That run included a notable 4-4 draw at home to reigning Serie A champions AC Milan. The visitors went 1-0 up through Shevchenko after 12 minutes, before Veron promptly equalised. Milan took the lead again via a Mihajlović own goal just after the half hour mark before a quick-fire double from Simeone and Salas put Lazio 3-2 up with just 40 minutes gone. The Rossoneri’s equaliser just before half-time meant Lazio had conceded more goals in 45 minutes than they had in their opening four games.
Shevchenko completed his hat-trick in the 69th minute before a quick reply from Salas once again levelled the scores at 4-4. This game was an early indication of the team’s character and desire to fight to the very end.
On Match Day 10, however, cracks began to show in the worst possible way as Lazio suffered their heaviest defeat of the season, losing 4-1 to their eternal rivals Roma. This was a hard pill to swallow for Laziali and there were concerns such a defeat could derail their team’s positive start.
After defeat to Roma, Lazio held title rivals Juventus to a 0-0 draw at home, the first of four consecutive clean sheets, the other being a trio of 2-0 victories against Perugia, Fiorentina and Piacenza. Those wins were followed by a shock 2-0 defeat at Venezia, a side who would be relegated come May.
Again, that defeat threatened to damage the Biancoceleste’s title charge. A subsequent run of three draws in six unbeaten games followed by a 2-1 defeat to Milan at the San Siro raised question marks around Eriksson’s side’s ability to sustain a title challenge.
Three weeks later, this theory was reinforced as the Aquile slumped to another shock defeat, this time away to Verona. On the same day, Juventus extended their unbeaten run to 22 consecutive games. This left Lazio nine points adrift of the Bianconeri. The title race appeared to be over.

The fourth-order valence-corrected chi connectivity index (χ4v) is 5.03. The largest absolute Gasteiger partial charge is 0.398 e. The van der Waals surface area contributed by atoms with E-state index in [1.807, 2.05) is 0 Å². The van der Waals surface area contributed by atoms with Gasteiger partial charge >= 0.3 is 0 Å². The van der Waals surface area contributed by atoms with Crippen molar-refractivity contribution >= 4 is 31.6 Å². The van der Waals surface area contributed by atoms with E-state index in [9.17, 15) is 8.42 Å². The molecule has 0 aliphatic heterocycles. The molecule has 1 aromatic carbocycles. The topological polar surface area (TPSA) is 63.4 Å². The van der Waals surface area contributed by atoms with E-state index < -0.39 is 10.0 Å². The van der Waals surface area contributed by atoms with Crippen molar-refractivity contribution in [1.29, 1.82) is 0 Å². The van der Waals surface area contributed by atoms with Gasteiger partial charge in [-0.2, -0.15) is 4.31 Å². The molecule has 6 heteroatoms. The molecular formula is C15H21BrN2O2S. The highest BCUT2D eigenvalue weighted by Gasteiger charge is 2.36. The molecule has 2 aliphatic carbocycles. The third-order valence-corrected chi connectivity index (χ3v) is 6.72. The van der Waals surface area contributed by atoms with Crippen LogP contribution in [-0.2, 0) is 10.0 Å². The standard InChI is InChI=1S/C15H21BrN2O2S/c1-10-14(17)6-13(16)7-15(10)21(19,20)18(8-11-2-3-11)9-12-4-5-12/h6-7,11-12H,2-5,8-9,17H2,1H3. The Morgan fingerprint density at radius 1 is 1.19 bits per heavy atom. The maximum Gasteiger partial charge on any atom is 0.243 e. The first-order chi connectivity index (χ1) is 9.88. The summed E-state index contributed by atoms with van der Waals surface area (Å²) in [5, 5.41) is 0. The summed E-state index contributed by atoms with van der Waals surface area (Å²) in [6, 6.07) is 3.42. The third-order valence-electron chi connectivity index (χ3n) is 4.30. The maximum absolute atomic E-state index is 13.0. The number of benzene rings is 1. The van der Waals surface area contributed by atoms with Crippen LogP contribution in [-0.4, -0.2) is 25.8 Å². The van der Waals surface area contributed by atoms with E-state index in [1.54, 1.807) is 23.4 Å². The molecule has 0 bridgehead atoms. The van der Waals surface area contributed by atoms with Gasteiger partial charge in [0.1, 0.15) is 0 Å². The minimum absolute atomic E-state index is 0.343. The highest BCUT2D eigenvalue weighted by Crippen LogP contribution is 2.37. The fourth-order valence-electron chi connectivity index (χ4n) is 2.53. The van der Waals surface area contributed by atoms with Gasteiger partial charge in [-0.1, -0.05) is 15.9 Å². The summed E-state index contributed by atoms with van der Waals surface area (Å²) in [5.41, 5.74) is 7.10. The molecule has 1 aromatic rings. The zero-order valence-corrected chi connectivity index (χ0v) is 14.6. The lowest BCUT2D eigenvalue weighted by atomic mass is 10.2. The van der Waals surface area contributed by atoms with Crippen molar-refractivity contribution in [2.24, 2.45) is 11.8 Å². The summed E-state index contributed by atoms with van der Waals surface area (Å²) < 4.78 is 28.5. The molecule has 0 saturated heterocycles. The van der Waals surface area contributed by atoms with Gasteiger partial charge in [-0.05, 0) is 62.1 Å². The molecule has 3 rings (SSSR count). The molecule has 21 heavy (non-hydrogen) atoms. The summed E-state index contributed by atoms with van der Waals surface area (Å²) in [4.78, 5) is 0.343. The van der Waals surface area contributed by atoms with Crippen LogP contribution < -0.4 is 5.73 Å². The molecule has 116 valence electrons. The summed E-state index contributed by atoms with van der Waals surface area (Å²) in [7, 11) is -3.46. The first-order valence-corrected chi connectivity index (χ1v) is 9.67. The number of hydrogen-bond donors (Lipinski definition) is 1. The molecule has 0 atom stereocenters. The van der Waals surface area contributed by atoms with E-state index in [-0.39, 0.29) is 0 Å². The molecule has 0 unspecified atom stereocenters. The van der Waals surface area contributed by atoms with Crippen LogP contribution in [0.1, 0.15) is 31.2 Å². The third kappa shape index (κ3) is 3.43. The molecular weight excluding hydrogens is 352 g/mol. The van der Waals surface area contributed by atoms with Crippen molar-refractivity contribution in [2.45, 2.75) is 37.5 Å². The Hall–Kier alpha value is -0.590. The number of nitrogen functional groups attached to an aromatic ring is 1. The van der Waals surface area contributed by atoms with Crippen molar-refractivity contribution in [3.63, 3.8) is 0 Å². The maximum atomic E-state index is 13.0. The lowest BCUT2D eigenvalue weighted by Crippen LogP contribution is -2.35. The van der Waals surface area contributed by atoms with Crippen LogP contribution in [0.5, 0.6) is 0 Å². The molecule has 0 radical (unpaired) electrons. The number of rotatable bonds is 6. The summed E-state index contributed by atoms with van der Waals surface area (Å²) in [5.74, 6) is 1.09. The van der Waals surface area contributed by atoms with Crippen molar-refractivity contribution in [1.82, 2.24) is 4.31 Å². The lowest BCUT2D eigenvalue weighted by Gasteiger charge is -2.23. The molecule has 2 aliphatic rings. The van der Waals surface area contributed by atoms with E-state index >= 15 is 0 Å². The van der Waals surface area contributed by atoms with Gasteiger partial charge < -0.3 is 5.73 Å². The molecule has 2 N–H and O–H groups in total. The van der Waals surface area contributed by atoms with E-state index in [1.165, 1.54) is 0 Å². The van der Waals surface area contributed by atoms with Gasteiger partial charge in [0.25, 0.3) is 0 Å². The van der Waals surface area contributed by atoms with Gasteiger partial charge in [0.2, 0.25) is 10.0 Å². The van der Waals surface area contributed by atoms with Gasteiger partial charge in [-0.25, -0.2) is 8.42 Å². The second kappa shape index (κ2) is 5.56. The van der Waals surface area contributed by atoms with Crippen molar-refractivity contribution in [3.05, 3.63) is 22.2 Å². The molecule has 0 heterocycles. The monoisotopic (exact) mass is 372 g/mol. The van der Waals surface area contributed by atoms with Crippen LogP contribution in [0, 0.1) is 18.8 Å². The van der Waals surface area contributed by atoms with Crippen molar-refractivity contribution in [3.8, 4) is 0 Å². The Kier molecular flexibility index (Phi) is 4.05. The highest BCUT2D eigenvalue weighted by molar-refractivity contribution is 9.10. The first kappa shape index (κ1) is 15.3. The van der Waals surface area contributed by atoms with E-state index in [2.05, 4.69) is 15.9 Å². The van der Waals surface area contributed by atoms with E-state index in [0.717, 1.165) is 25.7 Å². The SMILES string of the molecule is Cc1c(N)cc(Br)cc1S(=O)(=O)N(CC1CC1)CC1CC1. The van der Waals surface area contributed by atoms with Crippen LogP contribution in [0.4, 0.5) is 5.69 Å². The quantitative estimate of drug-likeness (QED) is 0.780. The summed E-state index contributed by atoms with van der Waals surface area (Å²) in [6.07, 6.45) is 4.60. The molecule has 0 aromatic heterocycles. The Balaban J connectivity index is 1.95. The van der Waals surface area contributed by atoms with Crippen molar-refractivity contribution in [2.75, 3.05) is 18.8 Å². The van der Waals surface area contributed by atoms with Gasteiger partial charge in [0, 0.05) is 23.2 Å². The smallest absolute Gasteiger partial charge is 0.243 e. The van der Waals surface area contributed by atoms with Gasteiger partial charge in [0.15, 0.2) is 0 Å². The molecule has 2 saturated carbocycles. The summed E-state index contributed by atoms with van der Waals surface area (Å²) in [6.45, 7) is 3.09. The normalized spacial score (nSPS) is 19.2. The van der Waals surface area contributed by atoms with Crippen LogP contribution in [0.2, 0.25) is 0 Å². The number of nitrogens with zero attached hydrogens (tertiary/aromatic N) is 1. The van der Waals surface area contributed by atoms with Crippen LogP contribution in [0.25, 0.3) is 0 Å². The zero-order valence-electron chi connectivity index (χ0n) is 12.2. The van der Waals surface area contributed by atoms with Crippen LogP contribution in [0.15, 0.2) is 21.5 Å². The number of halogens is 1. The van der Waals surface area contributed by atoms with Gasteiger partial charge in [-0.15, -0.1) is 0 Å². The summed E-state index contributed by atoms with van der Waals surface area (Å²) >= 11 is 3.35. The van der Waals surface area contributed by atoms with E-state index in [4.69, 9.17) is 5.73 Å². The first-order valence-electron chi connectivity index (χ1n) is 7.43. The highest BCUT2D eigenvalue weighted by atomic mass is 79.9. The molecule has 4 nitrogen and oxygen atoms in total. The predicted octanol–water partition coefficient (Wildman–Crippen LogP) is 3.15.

With eight games remaining, however, Lazio were given a glimmer of hope as they came from behind to earn a 2-1 derby win against Roma, whilst Juve’s unbeaten run was halted by AC Milan.
This morale-boosting triumph came at the perfect time for Eriksson’s side, who travelled to Turin to face their title rivals knowing a win would cut the gap at the top to three points. Juve were unbeaten at home but in a game of fine margins, the visitors emerged victorious thanks to a 67th-minute header from Diego Simeone.
Typicallly, Juventus bounced back with three wins on the trot, whilst Lazio won two and drew 3-3 away at Fiorentina. With three games remaining, Lazio sat on 63 points, five behind the leaders.
What happened next was an incredible testament to Lazio’s resolve and determination as well as a calamitous collapse on Juventus’ part. Eriksson’s men won at home to Venezia and away at Bologna, while the pace setters were defeated 2-0 by Hellas Verona, before narrowly beating Parma 1-0.
This meant Juve went into the final day of the season two points ahead of Lazio needing a victory at mid-table Perugia to guarantee the title. With destiny out of their hands, the Biancoceleste lived up to their part of the bargain, dispatching Reggina 3-0 at home thanks to goals from Inzaghi, Veron and Simeone. Meanwhile, after a significant delay in Perugia due to torrential rain – which almost saw the game called off – the unthinkable happened as the Umbrian side beat Juve 1-0.
Perugia’s scorer on the day, 33-year-old Alessandro Calori, earned himself honorary cult status in the blue half of Rome as Lazio were crowned Serie A champions for the first time since 1974. As news of Juve’s defeat filtered through to the Olimpico, thousands of delirious fans flooded the pitch to celebrate with their idols.
Four days later, Lazio triumphed in the Coppa Italia final, following up a 2-1 first leg victory against Inter with a 0-0 draw at San Siro. Lazio had won their third competition of the season. In Europe, however, Eriksson’s team fell short after a shock defeat against Valencia in the quarter-finals of the Champions League.
To this day, Lazio fans have never enjoyed a team like the one of 1999/00. In the following years, the Cragnotti era began to crumble under the weight of financial scandal. And while current President Claudio Lotito has balanced the books, there has been little on-field success. But to Laziali around the world, the Scudetto-winning team of 2000 will be remembered as one of the greatest sides in the club’s 118-year history.
Words by Sam Wilson: @snhw_